When I sat down to write this review of Johana Gustawsson‘s third book in her series featuring her dynamic duo, police profiler Emily Roy and true crime writer Alexis Castells, I had a problem. I mean it was a pretty big one really. It was a problem thus: how was I supposed to write a review for a book that is pretty bloody serious? I mean, this story is dark, like, eyes shut in a very dark cave that has had the entrance blocked up on a cloudy moonless night, dark. This is undoubtedly, for me at least, the darkest and most disturbing of the series so far. So how was I supposed to review this book in my usual, flippant, irreverent and, frankly, ridiculous way?

Like a recently felled tree, I was stumped.

I knew of one other blogger who had read the book and would be able to give a serious and thoughtful, respectful and knowledgable review of this moving book. Someone who would give the source material the respect it deserved.

But they were out. A family emergency apparently (I later discovered that they had run out of onions and were making a French Onion soup for some family get together, so that was understandable).


That left me with just one other option. An option that I was very, and I do mean very, reluctant to take. One that I have taken before and it has never turned out very well. It was an option that I have safely kept hidden away behind several layers of safety glass and electrified wire. One that has a direct link to the security services in case someone else accidentally triggers it, and they have been instructed to use extreme force where necessary (and trust me, it would be necessary). One where no one in their right mind, especially after previous encounters, would even consider using it.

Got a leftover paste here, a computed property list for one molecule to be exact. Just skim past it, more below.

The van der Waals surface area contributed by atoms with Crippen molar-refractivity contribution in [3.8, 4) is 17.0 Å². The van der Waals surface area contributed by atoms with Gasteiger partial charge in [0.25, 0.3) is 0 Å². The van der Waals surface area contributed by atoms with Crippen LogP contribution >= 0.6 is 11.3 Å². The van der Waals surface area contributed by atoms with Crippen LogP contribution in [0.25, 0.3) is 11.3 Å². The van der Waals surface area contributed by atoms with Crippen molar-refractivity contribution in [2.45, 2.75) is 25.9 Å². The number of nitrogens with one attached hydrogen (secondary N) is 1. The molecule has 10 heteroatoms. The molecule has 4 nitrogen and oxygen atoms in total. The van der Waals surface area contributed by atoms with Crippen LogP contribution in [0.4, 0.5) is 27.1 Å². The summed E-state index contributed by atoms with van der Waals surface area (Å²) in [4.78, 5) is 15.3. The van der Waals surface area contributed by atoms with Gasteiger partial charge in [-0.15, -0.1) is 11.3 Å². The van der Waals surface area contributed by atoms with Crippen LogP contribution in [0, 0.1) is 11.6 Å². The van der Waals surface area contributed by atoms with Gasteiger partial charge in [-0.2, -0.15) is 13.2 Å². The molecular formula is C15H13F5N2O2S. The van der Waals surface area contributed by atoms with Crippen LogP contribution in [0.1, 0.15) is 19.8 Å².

But I was desperate, and desperation can be a very persuasive force in making one make stupid, stupid decisions. So I disabled the security measures in place and enabled the Optione Desperaté, as they may, but probably don’t, say in France.

And so, with a heavy sense of foreboding and that sickly feeling in my tummy, I called up myself.

Yes, I called up The Beardy Book Blogger once again to get me out of this desperate situation that I had found myself in.

May your *insert deity of choice here* have mercy on your blog reading souls.

But first, here’s some blurb:

Spain, 1938: The country is wracked by civil war, and as Valencia falls to Franco’s brutal dictatorship, Republican Therese witnesses the murders of her family. Captured and sent to the notorious Las Ventas women’s prison, Therese gives birth to a daughter who is forcibly taken from her.

Falkenberg, Sweden, 2016: A wealthy family is found savagely murdered in their luxurious home. Discovering that her parents have been slaughtered, Aliénor Lindbergh, a new recruit to the UK’s Scotland Yard, rushes back to Sweden and finds her hometown rocked by the massacre.

Profiler Emily Roy joins forces with Aliénor and soon finds herself on the trail of a monstrous and prolific killer. Little does she realise that this killer is about to change the life of her colleague, true-crime writer Alexis Castells. Joining forces once again, Roy and Castells’ investigation takes them from the Swedish fertility clinics of the present day back to the terror of Franco’s rule, and the horrifying events that took place in Spanish orphanages under its rule.

Continue reading “Blood Song – Johana Gustawsson (trans David Warriner) @jogustawsson @givemeawave @orendabooks”